Wall Street institutions imploded to sow panic. A Democratic president failed to enact promised reforms inspiring the candidacy of an unlikely socialist candidate. A national railroad system at the point of collapse. Though we often think that human progress means we become more advanced, enlightened, and just with each passing year (Stanford), today’s headlines echo a crisis from 19th century America’s infamously corrupt Gilded Age. May 5, 2023, is the 130th anniversary of the Panic of 1893, which sparked what was, at the time, the worst economic depression in U.S. history. The recent implosions of Silicon Valley Bank, Signature Bank, and First Republic raise credible, “widespread fears of a wider banking crisis that could affect the global economy” (ABC News).
By the late 19th century, Reconstruction had collapsed, and Jim Crow laws were in force in the South (History). A wave of xenophobia and anti-immigrant sentiment was on the rise in the face of new arrivals from China and Eastern and Southern Europe (History). Labor laws were used almost exclusively against workers as politicians colluded with big business. Social tensions were already high before it was clear there was a recession coming. Then, in early May 1893, a banking collapse sparked panic among Wall Street investors. By the end of the year, 600 banks and 16,000 businesses had gone bankrupt, including the two largest employers in the country, the Philadelphia and Reading Railroad and the National Cordage Company (History, Encyclopedia). The unemployment rate hit 20%.
• If you have the capacity, redistribute your resources to support those more marginalized.
• Donate to local food banks, mutual aid initiatives, and land trusts.Give money and resources directly to oppressed people in your community.
• Support the Undocumented Worker Fund, POOR Magazine, Los Angeles Black Worker Center, or local efforts by and for low and no-income BIPOC.
• Support or join the Industrial Workers of the World and the Incarcerated Workers Organizing Committee.
A woefully inadequate government response led to massive popular opposition. Kansas organized a Populist Party that spread across the country. The following year, railroad workers called a strike that shut down rail transportation across the country. In response, Democratic President Grover Cleveland deployed federal troops against the workers. Thirteen were killed, and dozens wounded. Railroad union president Eugene Debs was imprisoned for failing to call off the strike. It later emerged that President Cleveland had engaged in a secret deal with banker J.P. Morgan that allowed Morgan to make $18 million from government bonds (Encyclopedia).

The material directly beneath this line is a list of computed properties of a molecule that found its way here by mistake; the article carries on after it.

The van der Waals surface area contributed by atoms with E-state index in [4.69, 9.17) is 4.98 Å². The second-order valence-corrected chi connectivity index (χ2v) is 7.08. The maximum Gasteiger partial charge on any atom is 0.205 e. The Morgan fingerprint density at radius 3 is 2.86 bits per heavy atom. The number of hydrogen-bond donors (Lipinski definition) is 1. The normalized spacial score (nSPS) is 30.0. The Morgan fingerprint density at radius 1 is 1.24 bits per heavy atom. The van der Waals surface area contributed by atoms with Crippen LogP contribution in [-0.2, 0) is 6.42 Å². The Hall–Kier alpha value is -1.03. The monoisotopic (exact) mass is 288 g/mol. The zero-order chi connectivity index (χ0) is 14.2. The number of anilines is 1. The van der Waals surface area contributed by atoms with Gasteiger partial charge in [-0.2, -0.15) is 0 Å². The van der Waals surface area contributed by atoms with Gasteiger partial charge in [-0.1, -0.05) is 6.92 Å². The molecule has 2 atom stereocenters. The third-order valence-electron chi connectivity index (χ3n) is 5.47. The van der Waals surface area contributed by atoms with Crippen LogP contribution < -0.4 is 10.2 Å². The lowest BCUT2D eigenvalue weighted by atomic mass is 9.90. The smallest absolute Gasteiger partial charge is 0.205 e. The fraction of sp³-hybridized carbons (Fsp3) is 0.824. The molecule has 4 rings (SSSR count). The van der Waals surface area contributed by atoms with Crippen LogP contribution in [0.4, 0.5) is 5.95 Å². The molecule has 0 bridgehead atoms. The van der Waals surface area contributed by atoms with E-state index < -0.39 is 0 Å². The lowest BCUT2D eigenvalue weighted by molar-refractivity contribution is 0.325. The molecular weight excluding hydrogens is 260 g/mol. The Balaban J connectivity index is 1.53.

Today, less than a year after another Democratic president intervened to stop a railroad strike, high-profile train derailments are regular front-page news. The bank that J.P. Morgan founded just acquired the failing First Republic Bank (BBC). Though Jim Crow laws have been struck down, racial segregation persists (Time). Xenophobia and anti-immigrant deportations do, too.
An impending recession isn’t bad news for everyone. During the first two years of the Great Recession, the net worth of the wealthiest 7% of U.S. households increased by over 25% (Britannica). Black household wealth was cut in half (EPI). Recessions are a recurrent feature of the business cycle, the “boom and bust” periodic expansion and contraction of capitalist economies, which is why the Federal Reserve is trying to create what it considers a “necessary” recession (Yahoo!) with “plans to sharply boost unemployment” (CBS News). The Panic of 1893 was 20 years after a previous recession, aptly named the Panic of 1873 (PBS). Since then, we’ve had the Great Depression, Great Recession, and a dozen economic downturns. Each has been an opportunity for the J.P. Morgans of the world to profit while ordinary people suffer.
The lesson here isn’t that things are inevitably bad. It’s that the real victories we’ve won that make our lives and communities better today are the result of ordinary people like ourselves coming together in moments of crisis. Though the Populist Party never took power, some of their demands became constitutional amendments (Encyclopedia). Though union president Eugene Debs would continue to be incarcerated, he won a million votes as a socialist presidential candidate while campaigning from a jail cell during World War I. He also co-founded the Industrial Workers of the World, a democratic labor union that continues fighting and winning for working people to this day (PBS). And the railroad strike laid the foundation for decades of crucial victories, from farmworker and racial justice organizing in the Jim Crow South to current labor organizing among incarcerated and undocumented workers.
That’s why remembering the dignified resistance of others in the face of economic crisis is so important. Even examples from a century or half a world away should remind us that for working, exploited, and racialized people, only we have truly kept each other safe. If there is another recession coming, we should temper our anxiety and despair with determination to create change. The crisis is an opportunity for solidarity, struggle, and collectively sketching new ways of relating to each other that won’t result in periodic crises that see our communities and neighborhoods get looted by profiteers each generation.
• May 1893 was the beginning of an economic recession with strong parallels to the present day.
• Necessary changes were created only through popular resistance by ordinary people.
• Recessions are necessary for the very wealthy to continue increasing their wealth.